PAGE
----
“It’s the underlying anxiety and worry, that I can typically push away, and yet bubbles to the surface as I walk in the door of my oncologist’s office.” Many cancer survivors call this “scanxiety,” referring to the lingering fear of a cancer recurrence.
She pushes away the underlying anxiety, she says, although it “bubbles to the surface as I walk in the door of my oncologist’s office.”
“It’s the wave of relief when I hear “your labs look good” which is soon replaced with the reality of making the next appointment. But today was a good day. Actually a great day! Every day I’m cancer-free is a great day.”
Dr. Jim Allison, 2018 Nobel Prize winner, tells SurvivorNet that the next big wave of cancer research will likely involve combining immunotherapy with targeted drugs.
Miller also advocates for cancer immunotherapy research. In May, she joined the New York-based Cancer Research Institute, in supporting the work of over 3,300 scientists globally.
Cancer Will “Humble You Real Quick”
In an interview with SurvivorNet, Miller said she was just 33 when she was diagnosed with germ cell ovarian cancer in 2011. Germ cell tumors are more likely to impact a single ovary and are more likely to occur in younger women. About 90% of these cases can be cured while preserving a woman’s fertility.
When Miller first decided to go public with her illness, she felt empowered: “I came from a shy background. I would hardly speak during my [gymnastics] training.”
“But I realized, you know what? I’ll go around and talk about my ovaries all day long, if it makes even one person think, ‘yep, I’m going to go to the doctor. I’m going to focus on my health.’ Then it is all worth it,” she told SurvivorNet.
Dr. David Cibula, former President of the European Society of Gynecological Oncology (ESGO), says combining immunotherapy with standard treatment is extending survival for women with relapsed ovarian cancer.
Screening for Ovarian Cancer?
Despite ovarian cancer’s reputation for being a devastating disease, when detected early enough, the disease has a better than 90% cure rate. The problem: it’s not an easy disease to diagnose, especially in its nascent stages, so only 20% of cases are caught early on.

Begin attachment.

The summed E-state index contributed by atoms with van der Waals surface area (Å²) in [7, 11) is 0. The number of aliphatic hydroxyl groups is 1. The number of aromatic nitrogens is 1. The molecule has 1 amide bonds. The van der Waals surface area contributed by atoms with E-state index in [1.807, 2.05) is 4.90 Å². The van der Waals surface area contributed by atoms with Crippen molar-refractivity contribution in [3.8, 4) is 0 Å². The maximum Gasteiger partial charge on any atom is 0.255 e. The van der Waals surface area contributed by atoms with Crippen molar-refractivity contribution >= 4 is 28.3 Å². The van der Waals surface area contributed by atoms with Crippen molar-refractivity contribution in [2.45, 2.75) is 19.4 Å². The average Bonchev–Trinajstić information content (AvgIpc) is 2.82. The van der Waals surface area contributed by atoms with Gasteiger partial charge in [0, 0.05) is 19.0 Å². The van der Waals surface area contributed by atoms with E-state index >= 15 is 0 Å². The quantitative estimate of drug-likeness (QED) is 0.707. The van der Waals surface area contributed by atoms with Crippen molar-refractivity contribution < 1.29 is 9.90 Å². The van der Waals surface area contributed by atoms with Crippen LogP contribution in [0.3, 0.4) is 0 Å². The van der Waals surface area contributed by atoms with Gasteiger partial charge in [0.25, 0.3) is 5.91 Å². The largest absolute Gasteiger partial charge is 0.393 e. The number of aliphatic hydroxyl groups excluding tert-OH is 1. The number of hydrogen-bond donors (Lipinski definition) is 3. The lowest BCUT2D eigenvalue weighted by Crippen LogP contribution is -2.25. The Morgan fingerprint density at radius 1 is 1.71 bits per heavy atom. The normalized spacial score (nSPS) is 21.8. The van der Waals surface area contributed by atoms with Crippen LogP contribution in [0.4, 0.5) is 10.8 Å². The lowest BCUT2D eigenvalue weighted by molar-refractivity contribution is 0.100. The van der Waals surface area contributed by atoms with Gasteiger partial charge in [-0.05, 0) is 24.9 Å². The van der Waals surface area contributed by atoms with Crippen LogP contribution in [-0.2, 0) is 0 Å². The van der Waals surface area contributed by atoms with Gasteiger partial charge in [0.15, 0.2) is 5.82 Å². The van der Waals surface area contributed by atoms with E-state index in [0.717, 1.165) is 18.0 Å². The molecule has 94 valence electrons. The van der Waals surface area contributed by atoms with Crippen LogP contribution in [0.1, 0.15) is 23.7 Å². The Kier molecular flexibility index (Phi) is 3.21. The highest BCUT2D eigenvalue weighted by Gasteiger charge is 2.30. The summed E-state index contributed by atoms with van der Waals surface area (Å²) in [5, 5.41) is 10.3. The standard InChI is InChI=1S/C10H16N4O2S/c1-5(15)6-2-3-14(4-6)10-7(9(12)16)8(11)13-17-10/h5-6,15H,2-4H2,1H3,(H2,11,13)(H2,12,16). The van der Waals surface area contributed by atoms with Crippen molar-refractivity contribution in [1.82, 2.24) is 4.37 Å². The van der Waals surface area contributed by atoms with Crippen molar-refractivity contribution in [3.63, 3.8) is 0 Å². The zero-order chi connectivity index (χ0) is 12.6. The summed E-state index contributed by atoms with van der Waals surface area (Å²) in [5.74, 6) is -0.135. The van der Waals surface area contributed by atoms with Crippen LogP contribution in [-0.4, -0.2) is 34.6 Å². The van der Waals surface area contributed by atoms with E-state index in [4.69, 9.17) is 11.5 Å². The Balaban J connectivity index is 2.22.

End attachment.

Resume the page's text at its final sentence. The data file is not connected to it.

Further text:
Dr. Beth Karlan calls screening for ovarian cancer, “the holy grail.” Symptoms of the disease, like abdominal bloating, are subtle.
Dr. Beth Karlan, a gynecologic oncologist at UCLA Medical Center, says, “In certain high-risk women, who have either inherited a defect in a gene called BRCA1 or 2 or other associated genes with hereditary ovarian cancer, you should undergo an ultrasound of the pelvis—transvaginal ultrasound—and a CA-125, [a blood test] because it’s the best we have at the current time.”
But these tests are only routinely available for women with the aforementioned family histories of cancer, inherited genetic conditions like Lynch syndrome (which is a form of colorectal cancer) and/or women presenting with recurring symptoms of the disease.
In fact, according to the American Cancer Society, low-risk women may be better off skipping screening if they aren’t experiencing symptoms. “In studies of women at average risk of ovarian cancer, using TVUS [transvaginal ultrasound] and CA-125 [blood test] for screening led to more testing and sometimes more surgeries, but did not lower the number of deaths caused by ovarian cancer.” And so for that reason, they don’t recommend routine testing.
So while there’s no widespread screening method currently available, researchers are working hard to find one. As Dr. Karlan says, “finding an early detection method for ovarian cancer is really like the holy grail.”